July 7th, 2014 by SPiN

The Blog Hop: A Writer’s Brainwaves

Today, I’m participating in a blog tour at the invitation of writer Karen Dodd, who also lives on what Vancouverites call the North Shore. This usually means that we have to drive over to Vancouver to visit friends, who are reluctant to travel to our side of town. Karen lives even further west than I do, in Lions Bay, where she often sees dolphins frolicking in Howe Sound. Maybe that’s why she’s written such a thrilling debut novel, Deadly Switch. Karen has passed on four questions for me to answer.

What am I working on? 

I’m fascinated by walled cities like London and Avignon. Although London’s wall has been destroyed, except for a few traces, Avignon’s still encircles the historic city. After I finished writing Muse, I started thinking about London again. I picked up after the Great Fire of 1666, where Conceit ended, and began reading into the next century . . . read more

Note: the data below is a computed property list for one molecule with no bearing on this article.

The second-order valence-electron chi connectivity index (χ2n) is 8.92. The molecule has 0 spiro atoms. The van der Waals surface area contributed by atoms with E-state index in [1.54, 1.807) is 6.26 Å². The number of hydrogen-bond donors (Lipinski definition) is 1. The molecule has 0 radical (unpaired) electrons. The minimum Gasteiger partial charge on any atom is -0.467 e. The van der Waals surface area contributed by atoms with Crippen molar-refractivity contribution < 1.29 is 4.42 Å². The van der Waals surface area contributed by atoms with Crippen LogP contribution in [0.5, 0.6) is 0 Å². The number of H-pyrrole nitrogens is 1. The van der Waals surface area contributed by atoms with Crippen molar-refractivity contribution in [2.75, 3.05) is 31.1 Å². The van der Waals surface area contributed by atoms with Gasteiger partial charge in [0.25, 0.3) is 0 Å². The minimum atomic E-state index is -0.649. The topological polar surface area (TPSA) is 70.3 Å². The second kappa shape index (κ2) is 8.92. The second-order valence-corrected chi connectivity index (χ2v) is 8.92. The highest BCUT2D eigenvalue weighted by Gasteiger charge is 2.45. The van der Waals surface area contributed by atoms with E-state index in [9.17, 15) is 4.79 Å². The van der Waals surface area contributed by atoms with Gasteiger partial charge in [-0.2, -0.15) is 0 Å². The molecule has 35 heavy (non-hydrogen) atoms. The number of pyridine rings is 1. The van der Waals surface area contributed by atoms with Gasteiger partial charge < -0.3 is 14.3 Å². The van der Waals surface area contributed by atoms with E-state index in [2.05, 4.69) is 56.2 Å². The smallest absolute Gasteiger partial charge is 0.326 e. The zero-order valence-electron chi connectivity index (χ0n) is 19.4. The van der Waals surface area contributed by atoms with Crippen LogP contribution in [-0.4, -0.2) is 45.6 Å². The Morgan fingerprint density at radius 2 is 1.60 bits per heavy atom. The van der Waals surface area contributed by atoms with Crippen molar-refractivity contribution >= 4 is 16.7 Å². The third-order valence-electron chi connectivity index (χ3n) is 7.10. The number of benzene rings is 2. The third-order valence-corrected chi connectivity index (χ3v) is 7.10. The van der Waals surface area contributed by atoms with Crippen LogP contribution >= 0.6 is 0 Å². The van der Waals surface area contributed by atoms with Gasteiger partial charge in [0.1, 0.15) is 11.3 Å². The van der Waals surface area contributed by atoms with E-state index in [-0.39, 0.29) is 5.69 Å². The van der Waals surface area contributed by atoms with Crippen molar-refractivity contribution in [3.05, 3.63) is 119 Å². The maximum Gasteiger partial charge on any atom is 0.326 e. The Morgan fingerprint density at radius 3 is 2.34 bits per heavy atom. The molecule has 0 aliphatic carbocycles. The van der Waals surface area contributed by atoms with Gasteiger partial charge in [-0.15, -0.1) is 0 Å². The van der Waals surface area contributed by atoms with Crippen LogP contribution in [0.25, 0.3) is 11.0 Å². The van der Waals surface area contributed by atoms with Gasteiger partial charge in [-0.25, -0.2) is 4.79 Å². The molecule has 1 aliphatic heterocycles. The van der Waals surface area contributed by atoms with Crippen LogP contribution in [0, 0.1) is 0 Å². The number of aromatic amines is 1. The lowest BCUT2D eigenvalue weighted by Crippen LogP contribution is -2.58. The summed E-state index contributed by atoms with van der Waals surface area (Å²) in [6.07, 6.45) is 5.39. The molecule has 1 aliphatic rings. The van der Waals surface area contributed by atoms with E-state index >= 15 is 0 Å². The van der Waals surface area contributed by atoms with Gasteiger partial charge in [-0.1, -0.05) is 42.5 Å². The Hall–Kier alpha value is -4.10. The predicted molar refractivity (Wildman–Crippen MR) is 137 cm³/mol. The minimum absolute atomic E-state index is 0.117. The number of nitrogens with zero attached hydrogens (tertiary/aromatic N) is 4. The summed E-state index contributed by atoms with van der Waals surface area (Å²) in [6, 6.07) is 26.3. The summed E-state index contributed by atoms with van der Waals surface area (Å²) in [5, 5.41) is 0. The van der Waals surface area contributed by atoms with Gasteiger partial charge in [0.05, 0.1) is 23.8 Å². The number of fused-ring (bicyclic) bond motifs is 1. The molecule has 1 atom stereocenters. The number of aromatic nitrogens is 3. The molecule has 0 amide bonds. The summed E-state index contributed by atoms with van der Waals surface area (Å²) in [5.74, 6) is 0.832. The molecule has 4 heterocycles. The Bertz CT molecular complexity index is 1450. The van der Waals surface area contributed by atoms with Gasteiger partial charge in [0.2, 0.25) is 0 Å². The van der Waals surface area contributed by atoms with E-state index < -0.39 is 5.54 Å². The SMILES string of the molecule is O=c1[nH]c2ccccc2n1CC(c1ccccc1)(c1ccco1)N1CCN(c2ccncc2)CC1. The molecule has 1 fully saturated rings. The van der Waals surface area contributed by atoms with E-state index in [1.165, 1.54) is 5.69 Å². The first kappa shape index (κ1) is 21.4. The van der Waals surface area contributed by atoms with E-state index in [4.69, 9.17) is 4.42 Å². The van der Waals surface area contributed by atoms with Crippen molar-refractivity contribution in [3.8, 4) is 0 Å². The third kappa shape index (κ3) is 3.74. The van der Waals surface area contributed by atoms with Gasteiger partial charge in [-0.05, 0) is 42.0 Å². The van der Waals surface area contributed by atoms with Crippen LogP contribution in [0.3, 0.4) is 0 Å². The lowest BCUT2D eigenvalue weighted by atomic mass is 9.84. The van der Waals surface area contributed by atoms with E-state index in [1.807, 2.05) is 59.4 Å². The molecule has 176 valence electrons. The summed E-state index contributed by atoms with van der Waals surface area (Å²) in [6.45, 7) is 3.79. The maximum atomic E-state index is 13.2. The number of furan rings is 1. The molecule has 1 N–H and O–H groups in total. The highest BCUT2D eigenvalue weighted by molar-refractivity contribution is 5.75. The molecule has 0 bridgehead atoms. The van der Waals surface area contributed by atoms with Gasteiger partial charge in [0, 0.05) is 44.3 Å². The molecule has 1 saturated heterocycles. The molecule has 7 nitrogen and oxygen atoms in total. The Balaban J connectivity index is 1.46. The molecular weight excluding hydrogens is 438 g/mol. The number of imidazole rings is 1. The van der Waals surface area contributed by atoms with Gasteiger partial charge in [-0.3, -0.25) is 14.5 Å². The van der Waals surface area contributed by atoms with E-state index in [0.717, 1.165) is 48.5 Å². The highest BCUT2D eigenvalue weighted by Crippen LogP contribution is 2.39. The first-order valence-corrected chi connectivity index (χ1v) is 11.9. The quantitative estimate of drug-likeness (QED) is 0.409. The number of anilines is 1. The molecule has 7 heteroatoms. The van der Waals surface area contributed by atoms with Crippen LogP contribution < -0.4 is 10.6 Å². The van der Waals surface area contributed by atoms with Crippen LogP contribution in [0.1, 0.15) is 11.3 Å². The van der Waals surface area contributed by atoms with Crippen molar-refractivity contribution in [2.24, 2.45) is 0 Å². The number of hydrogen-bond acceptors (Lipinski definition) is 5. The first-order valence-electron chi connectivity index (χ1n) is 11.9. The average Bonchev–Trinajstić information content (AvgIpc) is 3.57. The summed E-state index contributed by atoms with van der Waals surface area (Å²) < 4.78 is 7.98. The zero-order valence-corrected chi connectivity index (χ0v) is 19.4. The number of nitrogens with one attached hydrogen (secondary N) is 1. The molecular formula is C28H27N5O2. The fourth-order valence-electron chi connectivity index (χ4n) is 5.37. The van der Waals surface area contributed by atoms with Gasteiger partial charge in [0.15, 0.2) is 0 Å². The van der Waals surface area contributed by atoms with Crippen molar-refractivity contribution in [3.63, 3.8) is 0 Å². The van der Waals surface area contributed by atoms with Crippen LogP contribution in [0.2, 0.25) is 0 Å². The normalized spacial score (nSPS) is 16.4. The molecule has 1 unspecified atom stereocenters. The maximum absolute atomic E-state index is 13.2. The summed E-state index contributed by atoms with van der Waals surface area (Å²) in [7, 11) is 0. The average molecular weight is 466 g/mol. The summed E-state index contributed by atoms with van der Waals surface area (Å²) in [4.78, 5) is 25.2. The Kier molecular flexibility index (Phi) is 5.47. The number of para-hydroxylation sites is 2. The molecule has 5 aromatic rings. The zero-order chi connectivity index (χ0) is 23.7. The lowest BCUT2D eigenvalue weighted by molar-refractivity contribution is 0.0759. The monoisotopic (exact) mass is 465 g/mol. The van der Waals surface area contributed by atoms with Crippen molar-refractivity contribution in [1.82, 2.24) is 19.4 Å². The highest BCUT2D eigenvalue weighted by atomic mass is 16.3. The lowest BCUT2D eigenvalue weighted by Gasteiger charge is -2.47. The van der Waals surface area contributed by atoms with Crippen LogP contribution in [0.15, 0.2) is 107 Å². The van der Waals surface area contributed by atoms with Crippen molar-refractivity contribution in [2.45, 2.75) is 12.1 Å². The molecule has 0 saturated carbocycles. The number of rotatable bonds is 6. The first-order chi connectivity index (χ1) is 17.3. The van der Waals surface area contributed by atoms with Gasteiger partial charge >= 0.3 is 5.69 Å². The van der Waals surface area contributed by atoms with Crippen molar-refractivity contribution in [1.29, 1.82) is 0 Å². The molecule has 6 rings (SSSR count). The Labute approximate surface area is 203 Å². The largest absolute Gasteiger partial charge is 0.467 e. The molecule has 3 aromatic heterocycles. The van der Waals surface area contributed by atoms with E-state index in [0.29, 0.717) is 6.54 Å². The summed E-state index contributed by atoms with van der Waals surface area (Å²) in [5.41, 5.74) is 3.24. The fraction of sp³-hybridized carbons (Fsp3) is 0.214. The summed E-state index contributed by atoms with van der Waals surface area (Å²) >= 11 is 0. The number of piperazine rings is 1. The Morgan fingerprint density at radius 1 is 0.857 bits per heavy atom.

May 4th, 2014 by SPiN

Another Publication Day for Muse, May 27, 2014

I’m really pleased that Anchor Canada is publishing a new edition of my novel, Muse, on May 27, 2014, only nine months after the original. Thanks, Random House, for the vote of confidence in my novel! The new edition is a smaller paperback, so will cost less, and they’ve given the book an attractive new look with a redesigned cover. I’ve been busy adding support material to my website and now have nine illustrated backstory essays for Muse. I’ve also created a new YouTube video about the Pope’s palace in Avignon. I’m happy to announce that the group Imprinted Lives on Goodreads has chosen Muse for their June 2014 discussion and welcomes new members who would like to join in. More information about the various Random House/Doubleday editions, including the e-book, can be found here. There’s also an Italian edition L’amante del Papa (with a sexy trailer) and a French edition is on the way from Éditions Hurtubise, with publication estimated for February 2015.

March 15th, 2014 by SPiN

Secrets of the Avignon Popes in Muse

Mary on the roof of the pope's palace